The Fourth Circuit Court of Appeals has agreed to an en banc rehearing (in which all judges on the court will hear the case) of Boyer-Liberto v. Fountainebleau Corp. after a three-judge panel of the court ruled in May 2014 that the factual allegations in the case did not rise to the level of a hostile work environment. The three-judge panel ruled that because a racial slur used in the workplace was limited to two occasions arising from a single incident, the plaintiff had not been subjected to a hostile work environment based on her race.
Ms. Boyer-Liberto based her EEOC Charge of Discrimination and subsequent lawsuit against her former employer on two conversations she had with a coworker about an incident that occurred on September 14, 2010. During those conversations, which were on two consecutive days, the coworker twice directed a racial slur at Ms. Boyer-Liberto. One week after the incident, Ms. Boyer-Liberto was terminated from her job. The United States District Court for the District of Maryland granted summary judgment to the former employer, holding the offensive conduct was too isolated to support the plaintiff’s claims for discrimination and retaliation, and the three-judge panel of the Fourth Circuit affirmed that decision. Although the appeals court agreed the term used was “derogatory and highly offensive,” it held “a co-worker’s use of that term twice in a period of two days in discussions about a single incident was not, as a matter of law, so severe or pervasive as to change the terms and conditions of Liberto’s employment so as to be legally discriminatory.”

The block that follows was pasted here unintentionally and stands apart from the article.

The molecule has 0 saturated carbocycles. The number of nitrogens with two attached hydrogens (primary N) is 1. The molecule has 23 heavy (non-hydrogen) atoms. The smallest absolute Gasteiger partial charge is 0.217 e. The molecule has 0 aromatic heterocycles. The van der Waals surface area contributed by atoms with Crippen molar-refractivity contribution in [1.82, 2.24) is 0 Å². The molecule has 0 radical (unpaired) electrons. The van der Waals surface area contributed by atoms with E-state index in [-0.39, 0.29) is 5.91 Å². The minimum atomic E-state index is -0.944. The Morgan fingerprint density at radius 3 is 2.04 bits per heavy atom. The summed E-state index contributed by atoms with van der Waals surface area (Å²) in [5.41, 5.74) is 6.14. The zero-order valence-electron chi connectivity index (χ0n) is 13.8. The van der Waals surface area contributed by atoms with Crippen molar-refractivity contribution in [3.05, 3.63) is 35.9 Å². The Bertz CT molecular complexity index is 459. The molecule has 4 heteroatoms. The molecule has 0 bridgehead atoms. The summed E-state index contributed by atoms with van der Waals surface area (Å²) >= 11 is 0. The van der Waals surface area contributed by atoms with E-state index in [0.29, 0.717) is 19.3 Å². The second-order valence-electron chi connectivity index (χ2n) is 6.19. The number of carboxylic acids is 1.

The Fourth Circuit has agreed to rehear the case, but it is not clear Ms. Boyer-Liberto will fare better on the rehearing although she argued in her petition for rehearing that the three-judge panel’s decision was inconsistent with other court rulings. That panel had specifically addressed the other cases Ms. Boyer-Liberto argued supported her claim and distinguished each as involving a greater number of incidents occurring over a longer time period or involving conduct having long-term, ongoing consequences.
As the panel noted in this case, a hostile work environment exists when “the workplace is permeated with discriminatory intimidation, ridicule, and insult that is sufficiently severe or pervasive to alter the conditions of the victim’s employment and create an abusive working environment.” The Fourth Circuit’s upcoming decision in this case bears watching to see if the court takes the opportunity to expand what has been a relatively narrow definition of hostile work environment. Regardless, employers should promptly investigate any claims of harassment or discrimination, document those investigations, and act quickly to address any harassment or discrimination uncovered in the investigations.